Posts Tagged ‘anti-consumerism’

5 Ways to Fight a Shopping Addiction

This month, perhaps after watching the video above, I’ve gone and done something essentially un-American: I’ve declared March to be a no shopping, no buying month for me. Food and other essentials like toothpaste that allow me to function as a normal member of society are excepted. I’m not a shopaholic to begin with, and my primary vice is cruising a thrift store or two once a month, but I know I still shop for bad reasons. (Most reasons are bad reasons when I already have everything I need.)

I don’t think there’s anything inherently wrong with shopping every now and then, but as a national pastime that is wreaking havoc on the environment, it deserves some increased attention. How much of our happiness do we bank in shopping? How do we get off this track of ever increasing consumerism?

As a solution-oriented INTJ, I carefully catalogued all the bad reasons why I shop — and what to do about them. Which of these reasons do you identify with?

Bad reason #1:  Boredom with what I currently have. A quintessentially first world confession: I get bored with my wardrobe. No doubt this has something to do with the fact that I wear solid color 3/4 sleeve tees and jeans almost every day. If I go shopping, I am likely to find a solid color 3/4 sleeve tee in a shade of green I don’t have, or with a slightly interesting neckline. If I am sufficiently bored, and it is $5 at the thrift store, I am likely to buy it.

Solutions: Swap clothes with friends or attend (or organize) a local swap meet. If I’m not up for the sociability of a swap meet, I can always dig through the back of my closet to try on what I rarely wear.

Bad reason #2: A desire to get out of the house. I’m a homebody, but every now and then, the urge to get out overcomes my essential inertia. The thrift stores are the nearest and cheapest activities, so they’re a clear temptation.

Solutions: Make a mental list of activities I enjoy more than shopping (including walking in the woods, seeing a friend, socializing shy kitties, and going to pottery) and do one of them whenever I feel tempted to go shopping. Even if they’re a little further or cost a little more, they definitely bring me more satisfaction. I need to make more conscious decisions about how to spend my time. Shopping should not be a hobby.

Bad reason #3: Dissatisfaction with some aspect of my life. Frustrating day at work? Argument with the spouse? Cat being mean to me? We’re trained to believe in consumer therapy, even though I know from real experience that shopping tends to leave me in an exhausted, indecisive, zombie-like state.

Solutions: Address the core issues instead of seeking temporary distraction. Hah! Easier said than done, of course. Back when I was living at home after college, my dad would say or do something that would make steam come out of my ears — just about every week. Instead of confronting him, I went out and bought lip balm. One tube every time he pissed me off. I’m still working through my stash, and I moved out years ago. My current dissatisfaction is mostly with my job. Instead of going shopping, I should put the time into looking for a different job.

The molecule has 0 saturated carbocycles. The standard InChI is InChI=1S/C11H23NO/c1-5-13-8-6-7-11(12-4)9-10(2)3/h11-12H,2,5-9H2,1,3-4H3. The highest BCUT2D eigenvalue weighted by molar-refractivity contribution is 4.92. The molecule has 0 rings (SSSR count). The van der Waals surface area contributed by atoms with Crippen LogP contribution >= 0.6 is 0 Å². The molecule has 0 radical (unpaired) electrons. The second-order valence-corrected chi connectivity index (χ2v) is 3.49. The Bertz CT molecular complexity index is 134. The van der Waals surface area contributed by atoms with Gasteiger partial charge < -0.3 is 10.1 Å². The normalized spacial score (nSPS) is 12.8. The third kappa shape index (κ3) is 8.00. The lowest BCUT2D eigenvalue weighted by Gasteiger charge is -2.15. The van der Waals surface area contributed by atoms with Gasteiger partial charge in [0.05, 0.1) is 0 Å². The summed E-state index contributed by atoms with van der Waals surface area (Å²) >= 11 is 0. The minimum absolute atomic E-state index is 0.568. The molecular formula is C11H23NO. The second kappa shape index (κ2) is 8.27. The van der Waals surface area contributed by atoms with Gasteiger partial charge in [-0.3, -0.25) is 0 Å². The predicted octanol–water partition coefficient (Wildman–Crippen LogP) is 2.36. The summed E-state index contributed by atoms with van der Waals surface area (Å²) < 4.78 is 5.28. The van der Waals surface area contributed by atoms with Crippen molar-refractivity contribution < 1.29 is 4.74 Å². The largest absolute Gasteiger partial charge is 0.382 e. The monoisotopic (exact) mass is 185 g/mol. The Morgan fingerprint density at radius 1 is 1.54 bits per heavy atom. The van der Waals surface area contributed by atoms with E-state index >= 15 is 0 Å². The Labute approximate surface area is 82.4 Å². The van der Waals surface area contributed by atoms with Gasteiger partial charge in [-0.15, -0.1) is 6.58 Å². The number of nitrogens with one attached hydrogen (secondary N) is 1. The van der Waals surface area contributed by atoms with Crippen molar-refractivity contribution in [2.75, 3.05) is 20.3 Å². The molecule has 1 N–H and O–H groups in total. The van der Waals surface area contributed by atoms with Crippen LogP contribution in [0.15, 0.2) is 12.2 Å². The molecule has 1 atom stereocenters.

Bad reason #4: Keeping up with the Joneses. I hate to say it, but I am ever so slightly susceptible. I have one particular friend that this happens with (it’s a two way process). We’re often interested in the same things, but once she’s gotten one (or I have), the other is much more likely to want it. This year it was sweater dresses. A couple years before that it was the Celtic Woman CDs. Before that it may have been slightly broken and ‘unadoptable’ cats. (Hello, Brie!)

Solutions: Be more conscious about how buying decisions fit in with existing needs and interests.  I ended up getting rid of the Celtic Woman CDs. They never aligned perfectly with my interests (acoustic folk music), and I realized pretty quickly that I didn’t actually like them very much. The sweater dress, on the other hand, is so comfortable and warm that I’ve been tempted to go to bed in it. It’s become one of my favorite winter wardrobe pieces.

Bad reason #5: Aspirational buying. I’m slightly ashamed to tell you how many pottery tools I have. In fact, I don’t even know the exact number. It’s a lot. I only use about five of them regularly. The others I bought for special projects, or because I thought they would do something they didn’t. For each of my hobbies, I’ve bought things based on aspirations I never actually carry out.